Their Final Hours: Ten Years After the Sago Mine Disaster

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On this day ten years ago, thirteen men were still trapped following the explosion that rocked their mine over 28 hour before. Rescue efforts were in a state of disarray. The company, and many politicians, were busy doing damage control in front of the press to preserve their image.

But the men, those men who just went to work one morning to earn a living for their families, were facing the knowledge that they may never see their loved ones again. Being Appalachian family men, there is little doubt that their final moments of anguish—their final moments of fearwere not for their own souls, but for their families and the suffering they would endure in their absence.

I cannot imagine their final hours; I cannot imagine the physical and mental suffering they endured.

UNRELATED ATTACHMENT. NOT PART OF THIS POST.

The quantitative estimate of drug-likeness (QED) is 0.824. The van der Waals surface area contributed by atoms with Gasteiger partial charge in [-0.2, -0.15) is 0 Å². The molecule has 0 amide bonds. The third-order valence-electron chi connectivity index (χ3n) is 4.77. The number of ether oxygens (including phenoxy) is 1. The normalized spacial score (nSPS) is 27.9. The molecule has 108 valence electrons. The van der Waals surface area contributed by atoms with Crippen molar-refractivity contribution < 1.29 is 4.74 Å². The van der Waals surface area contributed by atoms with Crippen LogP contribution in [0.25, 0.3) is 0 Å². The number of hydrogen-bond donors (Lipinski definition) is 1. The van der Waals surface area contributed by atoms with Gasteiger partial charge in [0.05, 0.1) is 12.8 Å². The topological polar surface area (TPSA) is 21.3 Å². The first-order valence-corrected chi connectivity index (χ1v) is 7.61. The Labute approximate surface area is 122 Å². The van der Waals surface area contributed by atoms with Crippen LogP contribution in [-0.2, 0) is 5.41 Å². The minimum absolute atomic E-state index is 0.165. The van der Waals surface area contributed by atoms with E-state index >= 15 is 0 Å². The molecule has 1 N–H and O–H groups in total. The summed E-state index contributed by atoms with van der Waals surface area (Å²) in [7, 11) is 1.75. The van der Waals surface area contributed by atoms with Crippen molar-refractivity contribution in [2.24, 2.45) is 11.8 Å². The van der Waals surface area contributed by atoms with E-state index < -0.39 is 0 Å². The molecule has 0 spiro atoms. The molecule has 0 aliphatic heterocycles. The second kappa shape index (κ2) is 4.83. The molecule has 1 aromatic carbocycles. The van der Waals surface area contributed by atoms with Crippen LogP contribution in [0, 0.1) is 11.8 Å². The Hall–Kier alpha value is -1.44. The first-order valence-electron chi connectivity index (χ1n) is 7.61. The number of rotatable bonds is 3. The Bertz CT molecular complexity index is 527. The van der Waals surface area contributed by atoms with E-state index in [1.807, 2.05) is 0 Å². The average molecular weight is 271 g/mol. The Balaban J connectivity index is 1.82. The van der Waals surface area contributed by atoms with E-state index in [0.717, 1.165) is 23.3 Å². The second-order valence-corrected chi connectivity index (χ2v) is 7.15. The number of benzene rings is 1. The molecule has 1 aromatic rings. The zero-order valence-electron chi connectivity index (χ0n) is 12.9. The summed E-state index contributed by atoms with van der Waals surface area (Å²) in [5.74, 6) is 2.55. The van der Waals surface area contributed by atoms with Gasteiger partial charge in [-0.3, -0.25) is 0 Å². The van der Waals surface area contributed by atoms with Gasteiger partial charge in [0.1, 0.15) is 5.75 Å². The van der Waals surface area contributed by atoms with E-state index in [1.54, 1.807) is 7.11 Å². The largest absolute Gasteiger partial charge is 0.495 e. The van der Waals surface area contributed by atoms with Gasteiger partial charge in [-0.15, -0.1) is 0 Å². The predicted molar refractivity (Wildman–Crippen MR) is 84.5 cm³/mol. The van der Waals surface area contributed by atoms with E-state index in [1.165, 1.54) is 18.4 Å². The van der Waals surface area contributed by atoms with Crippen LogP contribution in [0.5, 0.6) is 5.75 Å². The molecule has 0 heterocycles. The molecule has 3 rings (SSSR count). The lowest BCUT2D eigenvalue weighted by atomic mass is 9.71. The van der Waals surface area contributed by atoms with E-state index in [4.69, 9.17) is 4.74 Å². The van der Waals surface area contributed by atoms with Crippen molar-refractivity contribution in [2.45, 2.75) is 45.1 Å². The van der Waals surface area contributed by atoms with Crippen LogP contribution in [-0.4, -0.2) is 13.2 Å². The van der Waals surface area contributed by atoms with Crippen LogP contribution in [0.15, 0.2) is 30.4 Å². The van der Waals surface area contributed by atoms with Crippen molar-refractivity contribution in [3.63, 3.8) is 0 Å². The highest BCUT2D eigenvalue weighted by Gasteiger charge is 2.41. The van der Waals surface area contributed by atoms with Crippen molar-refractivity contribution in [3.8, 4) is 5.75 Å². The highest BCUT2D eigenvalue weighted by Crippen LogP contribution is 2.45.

Some people may say that coal mining is just a job with risks. Some people say that coal is all we’ve got, that it’s a job to take pride in. But there is one thing that has always been true. It’s a job that has never left the coal miner with their health. Today, it’s even leaving miners in poverty, without healthcare and without a pension.

These are not the rewards coal miner’s should be given for providing cheap energy and steel to a wasteful nation.

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